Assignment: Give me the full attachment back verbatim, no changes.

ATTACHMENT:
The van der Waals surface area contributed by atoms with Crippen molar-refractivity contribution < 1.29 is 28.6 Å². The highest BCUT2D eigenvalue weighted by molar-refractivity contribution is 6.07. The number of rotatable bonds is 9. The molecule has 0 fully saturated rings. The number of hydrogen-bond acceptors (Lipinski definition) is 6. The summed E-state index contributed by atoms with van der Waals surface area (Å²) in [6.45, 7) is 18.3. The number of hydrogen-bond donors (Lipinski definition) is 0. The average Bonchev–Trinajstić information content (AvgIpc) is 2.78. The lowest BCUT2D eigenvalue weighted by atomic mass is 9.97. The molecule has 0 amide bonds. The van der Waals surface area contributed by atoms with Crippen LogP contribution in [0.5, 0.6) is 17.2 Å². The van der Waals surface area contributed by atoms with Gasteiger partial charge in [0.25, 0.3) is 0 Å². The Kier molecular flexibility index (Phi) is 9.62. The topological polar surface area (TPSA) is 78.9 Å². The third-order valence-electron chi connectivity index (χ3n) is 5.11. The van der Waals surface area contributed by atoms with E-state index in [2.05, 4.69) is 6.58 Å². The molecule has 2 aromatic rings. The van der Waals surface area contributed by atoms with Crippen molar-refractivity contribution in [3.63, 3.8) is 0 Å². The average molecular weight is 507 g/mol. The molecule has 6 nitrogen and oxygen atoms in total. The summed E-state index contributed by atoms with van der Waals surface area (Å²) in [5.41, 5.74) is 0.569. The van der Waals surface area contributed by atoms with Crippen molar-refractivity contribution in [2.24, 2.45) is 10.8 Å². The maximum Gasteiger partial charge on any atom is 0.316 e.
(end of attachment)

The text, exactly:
The van der Waals surface area contributed by atoms with Crippen molar-refractivity contribution < 1.29 is 28.6 Å². The highest BCUT2D eigenvalue weighted by molar-refractivity contribution is 6.07. The number of rotatable bonds is 9. The molecule has 0 fully saturated rings. The number of hydrogen-bond acceptors (Lipinski definition) is 6. The summed E-state index contributed by atoms with van der Waals surface area (Å²) in [6.45, 7) is 18.3. The number of hydrogen-bond donors (Lipinski definition) is 0. The average Bonchev–Trinajstić information content (AvgIpc) is 2.78. The lowest BCUT2D eigenvalue weighted by atomic mass is 9.97. The molecule has 0 amide bonds. The van der Waals surface area contributed by atoms with Crippen LogP contribution in [0.5, 0.6) is 17.2 Å². The van der Waals surface area contributed by atoms with Gasteiger partial charge in [0.25, 0.3) is 0 Å². The Kier molecular flexibility index (Phi) is 9.62. The topological polar surface area (TPSA) is 78.9 Å². The third-order valence-electron chi connectivity index (χ3n) is 5.11. The van der Waals surface area contributed by atoms with E-state index in [2.05, 4.69) is 6.58 Å². The molecule has 2 aromatic rings. The van der Waals surface area contributed by atoms with Crippen molar-refractivity contribution in [3.63, 3.8) is 0 Å². The average molecular weight is 507 g/mol. The molecule has 6 nitrogen and oxygen atoms in total. The summed E-state index contributed by atoms with van der Waals surface area (Å²) in [5.41, 5.74) is 0.569. The van der Waals surface area contributed by atoms with Crippen molar-refractivity contribution in [2.24, 2.45) is 10.8 Å². The maximum Gasteiger partial charge on any atom is 0.316 e.